The eastern water dragon has much in common with the mud run maniac. He can be found in forests, grasslands, woodlands and urban-area park lands. He spends most of his free time near rivers, creeks, or lakes and is so well-adapted to water and muck that he can remain submerged in the stuff for over an hour. Aside from his obvious lizard qualities, the eastern water dragon trumps maniacs of mud in one major category…scaling, and I’m not talking about his seasonal skin shedding. The eastern water dragon has the very natural ability to climb trees and scale tall objects. His long claws act as the perfect climbing tool, while his years of adaptability have made him an expert in this field.
To get proficient at yanking ourselves up and over a wall, fence, cargo net or atop a platform or hill, it comes down to one thing – practice.
Enter the Dragon.
For the mud run maniac, scaling may not come so easy. We lack the claws and frankly, we’re a lot heavier. To get proficient at yanking ourselves up and over a wall, fence, cargo net or atop a platform or hill, it comes down to one thing – practice. So the mud run training mantra continues…simulate your conditions. Get used to the art of climbing and practice scaling.
TOTW: Practice Scaling
When it comes to scaling, focus on your hand placement and be sure to get a good grip before you start to pull yourself up. Foot placement is just as important and you might find that bulky running sneakers may hinder your ability to climb. Minimalist shoes really make scaling a bit easier (and more fun!)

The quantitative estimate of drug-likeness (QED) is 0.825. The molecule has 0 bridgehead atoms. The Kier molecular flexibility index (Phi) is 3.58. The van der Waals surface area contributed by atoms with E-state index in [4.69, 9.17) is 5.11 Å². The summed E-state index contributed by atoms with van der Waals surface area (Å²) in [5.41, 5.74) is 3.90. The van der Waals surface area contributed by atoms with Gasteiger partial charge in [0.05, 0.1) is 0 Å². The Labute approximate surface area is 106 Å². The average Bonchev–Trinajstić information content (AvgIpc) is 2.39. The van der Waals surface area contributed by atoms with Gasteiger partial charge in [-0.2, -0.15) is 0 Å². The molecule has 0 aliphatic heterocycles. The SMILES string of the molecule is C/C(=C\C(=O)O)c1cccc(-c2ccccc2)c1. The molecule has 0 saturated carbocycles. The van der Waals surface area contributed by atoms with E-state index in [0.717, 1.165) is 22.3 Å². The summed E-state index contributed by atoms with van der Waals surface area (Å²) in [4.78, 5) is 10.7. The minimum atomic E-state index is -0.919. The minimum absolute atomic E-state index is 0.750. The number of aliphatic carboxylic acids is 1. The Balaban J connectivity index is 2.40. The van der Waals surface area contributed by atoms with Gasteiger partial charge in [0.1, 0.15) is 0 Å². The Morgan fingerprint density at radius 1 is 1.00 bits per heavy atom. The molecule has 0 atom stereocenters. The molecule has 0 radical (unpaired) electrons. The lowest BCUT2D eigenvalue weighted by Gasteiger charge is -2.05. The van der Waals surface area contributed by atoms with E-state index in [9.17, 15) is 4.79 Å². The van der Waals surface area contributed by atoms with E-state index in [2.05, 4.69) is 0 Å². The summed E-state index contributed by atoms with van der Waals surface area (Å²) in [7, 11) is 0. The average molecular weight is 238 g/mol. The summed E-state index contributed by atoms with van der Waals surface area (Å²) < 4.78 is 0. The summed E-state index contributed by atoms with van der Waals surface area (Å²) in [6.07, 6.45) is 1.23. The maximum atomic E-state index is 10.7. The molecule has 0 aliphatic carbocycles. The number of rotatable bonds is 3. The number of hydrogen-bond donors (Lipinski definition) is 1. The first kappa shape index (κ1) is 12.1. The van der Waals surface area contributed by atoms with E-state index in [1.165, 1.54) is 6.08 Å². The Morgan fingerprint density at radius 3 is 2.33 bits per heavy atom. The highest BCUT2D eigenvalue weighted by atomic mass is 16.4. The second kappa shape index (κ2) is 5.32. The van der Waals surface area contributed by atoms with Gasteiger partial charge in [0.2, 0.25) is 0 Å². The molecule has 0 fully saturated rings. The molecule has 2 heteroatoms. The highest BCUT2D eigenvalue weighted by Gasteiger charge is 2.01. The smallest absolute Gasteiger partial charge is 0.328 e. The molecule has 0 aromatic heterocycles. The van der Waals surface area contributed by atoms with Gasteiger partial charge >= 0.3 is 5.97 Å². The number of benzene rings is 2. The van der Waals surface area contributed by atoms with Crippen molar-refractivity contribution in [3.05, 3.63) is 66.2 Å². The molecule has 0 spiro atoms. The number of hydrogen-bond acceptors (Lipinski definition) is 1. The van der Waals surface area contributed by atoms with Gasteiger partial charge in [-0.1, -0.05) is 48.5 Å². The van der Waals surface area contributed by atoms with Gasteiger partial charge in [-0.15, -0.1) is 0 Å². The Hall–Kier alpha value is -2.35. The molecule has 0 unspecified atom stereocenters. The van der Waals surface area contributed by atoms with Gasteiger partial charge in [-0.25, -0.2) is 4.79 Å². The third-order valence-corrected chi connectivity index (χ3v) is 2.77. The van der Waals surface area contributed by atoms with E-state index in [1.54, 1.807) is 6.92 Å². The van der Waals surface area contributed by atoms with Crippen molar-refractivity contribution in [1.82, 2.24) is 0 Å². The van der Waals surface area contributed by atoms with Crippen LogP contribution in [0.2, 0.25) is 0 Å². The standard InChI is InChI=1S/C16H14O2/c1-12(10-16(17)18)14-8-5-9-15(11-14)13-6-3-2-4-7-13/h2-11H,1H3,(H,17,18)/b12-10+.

- Find a park, field, tennis court, etc. that has a decent-sized fence.
- Reach high and grab a hold of the fence.
- Climb up by placing your hands and feet in the holes in the fence.
- After you reach the top, carefully climb back down.
- Leap off when you are a safe distance from the ground and repeat.
- Practice scaling with a mud run partner who can spot you as you climb.
- Inspect your practice fence for structural integrity. Do not practice scaling on flimsy fence.
- Fences are often sharp, sticky, rusty – you name it – so be sure to wear gloves.
- It’s easier to scale a fence in a crouched position, rather than a fully extended one.
- Don’t try to hop over to the other side on your first try; instead, get comfortable scaling up and down on one side of the fence.
- Use extreme caution as you approach the top of the fence, as many will have sharp edges at the top.
- Avoid “scaling” in the evening, as you may look suspicious and/or startle onlookers.
Mud Run Maniac wants to know what you think!
How do you practice scaling? Would you rather scale a wall or fence on your own or with the assistance of a fellow mud runner? What other topics or exercises would you like to see featured in TOTW? Please no spam-mongers. Happy mudding!